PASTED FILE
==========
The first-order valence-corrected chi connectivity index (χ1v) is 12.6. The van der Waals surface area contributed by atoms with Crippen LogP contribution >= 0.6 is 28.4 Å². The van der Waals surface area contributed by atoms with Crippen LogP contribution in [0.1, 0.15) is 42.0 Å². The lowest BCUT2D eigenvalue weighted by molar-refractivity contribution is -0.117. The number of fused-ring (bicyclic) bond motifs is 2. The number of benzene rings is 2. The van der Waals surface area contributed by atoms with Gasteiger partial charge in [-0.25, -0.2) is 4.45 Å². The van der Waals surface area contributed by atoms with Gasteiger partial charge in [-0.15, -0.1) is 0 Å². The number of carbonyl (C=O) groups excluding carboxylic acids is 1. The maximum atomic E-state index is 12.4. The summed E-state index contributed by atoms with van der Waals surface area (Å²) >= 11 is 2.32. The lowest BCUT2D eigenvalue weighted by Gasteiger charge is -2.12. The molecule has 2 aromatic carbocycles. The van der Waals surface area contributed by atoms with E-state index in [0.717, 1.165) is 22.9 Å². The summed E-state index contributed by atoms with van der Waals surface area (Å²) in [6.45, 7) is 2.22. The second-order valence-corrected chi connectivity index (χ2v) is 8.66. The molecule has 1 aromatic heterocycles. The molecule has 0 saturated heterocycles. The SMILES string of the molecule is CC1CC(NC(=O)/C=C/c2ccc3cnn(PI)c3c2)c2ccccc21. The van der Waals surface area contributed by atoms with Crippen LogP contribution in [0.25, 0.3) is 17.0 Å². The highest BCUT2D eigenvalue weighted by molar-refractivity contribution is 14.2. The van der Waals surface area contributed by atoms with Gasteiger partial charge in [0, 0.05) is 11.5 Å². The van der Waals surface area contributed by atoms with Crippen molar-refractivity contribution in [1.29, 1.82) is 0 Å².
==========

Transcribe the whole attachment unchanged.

The first-order valence-corrected chi connectivity index (χ1v) is 12.6. The van der Waals surface area contributed by atoms with Crippen LogP contribution >= 0.6 is 28.4 Å². The van der Waals surface area contributed by atoms with Crippen LogP contribution in [0.1, 0.15) is 42.0 Å². The lowest BCUT2D eigenvalue weighted by molar-refractivity contribution is -0.117. The number of fused-ring (bicyclic) bond motifs is 2. The number of benzene rings is 2. The van der Waals surface area contributed by atoms with Gasteiger partial charge in [-0.25, -0.2) is 4.45 Å². The van der Waals surface area contributed by atoms with Gasteiger partial charge in [-0.15, -0.1) is 0 Å². The number of carbonyl (C=O) groups excluding carboxylic acids is 1. The maximum atomic E-state index is 12.4. The summed E-state index contributed by atoms with van der Waals surface area (Å²) >= 11 is 2.32. The lowest BCUT2D eigenvalue weighted by Gasteiger charge is -2.12. The molecule has 2 aromatic carbocycles. The van der Waals surface area contributed by atoms with E-state index in [0.717, 1.165) is 22.9 Å². The summed E-state index contributed by atoms with van der Waals surface area (Å²) in [6.45, 7) is 2.22. The second-order valence-corrected chi connectivity index (χ2v) is 8.66. The molecule has 1 aromatic heterocycles. The molecule has 0 saturated heterocycles. The SMILES string of the molecule is CC1CC(NC(=O)/C=C/c2ccc3cnn(PI)c3c2)c2ccccc21. The van der Waals surface area contributed by atoms with Crippen LogP contribution in [0.25, 0.3) is 17.0 Å². The highest BCUT2D eigenvalue weighted by molar-refractivity contribution is 14.2. The van der Waals surface area contributed by atoms with Gasteiger partial charge in [0, 0.05) is 11.5 Å². The van der Waals surface area contributed by atoms with Crippen molar-refractivity contribution in [1.29, 1.82) is 0 Å².